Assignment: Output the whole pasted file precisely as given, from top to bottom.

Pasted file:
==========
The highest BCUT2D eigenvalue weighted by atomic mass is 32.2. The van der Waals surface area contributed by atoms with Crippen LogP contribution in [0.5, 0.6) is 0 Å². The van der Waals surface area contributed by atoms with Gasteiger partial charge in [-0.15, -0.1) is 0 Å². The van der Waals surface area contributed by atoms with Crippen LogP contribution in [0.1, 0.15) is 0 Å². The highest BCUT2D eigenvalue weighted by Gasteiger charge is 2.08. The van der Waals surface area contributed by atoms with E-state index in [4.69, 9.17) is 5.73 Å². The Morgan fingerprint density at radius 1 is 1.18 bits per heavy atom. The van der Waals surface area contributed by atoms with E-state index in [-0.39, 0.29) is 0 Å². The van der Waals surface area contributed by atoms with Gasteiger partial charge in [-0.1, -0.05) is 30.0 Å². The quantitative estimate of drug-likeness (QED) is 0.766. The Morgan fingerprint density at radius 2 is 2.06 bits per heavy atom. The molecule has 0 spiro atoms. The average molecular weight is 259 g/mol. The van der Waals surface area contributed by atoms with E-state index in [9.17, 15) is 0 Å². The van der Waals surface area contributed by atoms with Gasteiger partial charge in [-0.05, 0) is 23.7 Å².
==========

The highest BCUT2D eigenvalue weighted by atomic mass is 32.2. The van der Waals surface area contributed by atoms with Crippen LogP contribution in [0.5, 0.6) is 0 Å². The van der Waals surface area contributed by atoms with Gasteiger partial charge in [-0.15, -0.1) is 0 Å². The van der Waals surface area contributed by atoms with Crippen LogP contribution in [0.1, 0.15) is 0 Å². The highest BCUT2D eigenvalue weighted by Gasteiger charge is 2.08. The van der Waals surface area contributed by atoms with E-state index in [4.69, 9.17) is 5.73 Å². The Morgan fingerprint density at radius 1 is 1.18 bits per heavy atom. The van der Waals surface area contributed by atoms with E-state index in [-0.39, 0.29) is 0 Å². The van der Waals surface area contributed by atoms with Gasteiger partial charge in [-0.1, -0.05) is 30.0 Å². The quantitative estimate of drug-likeness (QED) is 0.766. The Morgan fingerprint density at radius 2 is 2.06 bits per heavy atom. The molecule has 0 spiro atoms. The average molecular weight is 259 g/mol. The van der Waals surface area contributed by atoms with E-state index in [9.17, 15) is 0 Å². The van der Waals surface area contributed by atoms with Gasteiger partial charge in [-0.05, 0) is 23.7 Å².